The Ham is a still life, he painted in 1880. It shows a smoked ham of approximately 60 percent meat and 40 percent fat. The ham rests on a shiny metal plate, on a table with a white table cloth. In front of the plate, horizontally, there is a knife with a white bone handle. One can only wonder why Manet painted this piece of meat. Did he have a particular fondness for smoked ham or was there a shortage of this type of food? In the background, we see what could be a curtain, in warm browns and oranges. While the skin of the ham matches the curtain perfectly, the inside meat somewhat pales by comparison. The Ham is an oil on canvas, measuring 41.2 x 16.22 inches in realism style. The painting can be seen at the Kelvingrove Art Gallery and Museum in Glasgow, United Kingdom. The painting was donated by Sir William and Lady Burrell in 1944.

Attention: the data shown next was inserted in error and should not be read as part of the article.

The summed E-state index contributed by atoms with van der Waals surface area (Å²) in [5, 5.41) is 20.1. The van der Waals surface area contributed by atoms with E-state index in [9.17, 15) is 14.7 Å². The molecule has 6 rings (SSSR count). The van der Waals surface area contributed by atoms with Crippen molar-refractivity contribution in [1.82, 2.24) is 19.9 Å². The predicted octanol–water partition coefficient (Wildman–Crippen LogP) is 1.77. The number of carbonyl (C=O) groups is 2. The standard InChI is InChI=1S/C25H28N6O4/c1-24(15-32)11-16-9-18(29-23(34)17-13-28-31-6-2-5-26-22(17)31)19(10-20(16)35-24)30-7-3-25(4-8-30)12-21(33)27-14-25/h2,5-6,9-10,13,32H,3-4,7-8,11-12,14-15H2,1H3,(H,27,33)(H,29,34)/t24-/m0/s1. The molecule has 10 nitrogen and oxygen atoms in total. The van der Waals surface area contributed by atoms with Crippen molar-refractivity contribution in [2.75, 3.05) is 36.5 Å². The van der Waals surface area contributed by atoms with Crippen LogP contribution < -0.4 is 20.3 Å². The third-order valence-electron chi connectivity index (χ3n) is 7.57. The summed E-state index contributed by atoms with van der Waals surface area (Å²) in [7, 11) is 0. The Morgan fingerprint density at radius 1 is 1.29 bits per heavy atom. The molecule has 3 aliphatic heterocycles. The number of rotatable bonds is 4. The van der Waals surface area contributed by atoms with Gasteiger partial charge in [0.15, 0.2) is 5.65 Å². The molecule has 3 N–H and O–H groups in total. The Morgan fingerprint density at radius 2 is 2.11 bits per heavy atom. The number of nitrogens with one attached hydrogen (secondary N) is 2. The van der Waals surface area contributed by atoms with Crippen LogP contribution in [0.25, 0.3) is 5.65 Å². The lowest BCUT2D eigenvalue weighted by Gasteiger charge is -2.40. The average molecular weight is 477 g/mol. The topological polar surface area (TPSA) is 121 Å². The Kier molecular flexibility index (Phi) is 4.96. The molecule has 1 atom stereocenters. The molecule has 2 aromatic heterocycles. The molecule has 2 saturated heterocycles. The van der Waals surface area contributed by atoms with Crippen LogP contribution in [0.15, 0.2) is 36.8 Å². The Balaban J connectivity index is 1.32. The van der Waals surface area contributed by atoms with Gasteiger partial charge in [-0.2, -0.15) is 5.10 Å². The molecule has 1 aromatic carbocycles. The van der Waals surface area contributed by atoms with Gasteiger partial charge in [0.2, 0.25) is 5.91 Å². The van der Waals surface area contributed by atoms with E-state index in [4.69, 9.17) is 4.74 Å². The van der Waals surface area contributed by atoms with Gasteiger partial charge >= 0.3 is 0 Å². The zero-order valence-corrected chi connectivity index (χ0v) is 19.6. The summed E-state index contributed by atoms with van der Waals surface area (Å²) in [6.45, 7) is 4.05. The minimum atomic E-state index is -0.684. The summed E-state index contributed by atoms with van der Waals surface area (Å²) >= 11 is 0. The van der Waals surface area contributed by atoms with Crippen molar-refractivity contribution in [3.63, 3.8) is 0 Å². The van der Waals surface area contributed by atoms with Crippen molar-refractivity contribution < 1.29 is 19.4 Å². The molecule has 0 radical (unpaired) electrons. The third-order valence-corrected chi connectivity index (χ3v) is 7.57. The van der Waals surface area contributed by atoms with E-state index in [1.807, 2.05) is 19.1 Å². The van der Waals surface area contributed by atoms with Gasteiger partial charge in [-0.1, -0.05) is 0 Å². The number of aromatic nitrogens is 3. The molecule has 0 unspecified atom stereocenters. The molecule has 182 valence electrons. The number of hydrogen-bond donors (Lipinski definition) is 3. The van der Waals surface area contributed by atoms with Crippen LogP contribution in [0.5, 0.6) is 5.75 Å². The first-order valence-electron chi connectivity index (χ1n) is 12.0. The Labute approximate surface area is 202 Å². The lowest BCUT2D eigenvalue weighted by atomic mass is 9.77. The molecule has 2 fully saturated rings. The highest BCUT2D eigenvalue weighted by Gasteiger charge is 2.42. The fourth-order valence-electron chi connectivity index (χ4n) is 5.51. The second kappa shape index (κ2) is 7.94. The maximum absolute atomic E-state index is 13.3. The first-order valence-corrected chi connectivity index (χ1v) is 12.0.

Quite different is Paul Gauguin painting of ‘The Ham’. In this painting the background is a dirty orange, emphasizing the rich color of the meat. Gauguin's ham is served on a green platter on a green table. A green glass, half full with a dark liquid is positioned next to the plate along with eight onions. Another painter who had a fondness for ham was Jacob Samuel Beck. In his version, we not only see a smoked ham but numerous other foods such as a fish with half a lemon on a metal platter, a bread roll, a green bowl filled with peaches and green grapes, a bottle of wine and a few leaves of a green plant. Keeping the background black emphasizes the color of the ham and the fruit.
Anne Vallayer-Coster specialized in still lives and painted a ham on a plate that shows far more meat than fat with a knife stuck into it. The ham is positioned on a table, partially covered with a rumpled table cloth. Next to the ham, she positioned a bunch of carrots, while behind it stand two bottles. These could either be two kinds of wine, or a bottle of oil and a bottle of vinegar. Against the dark background, the painter included a branch of green leaves.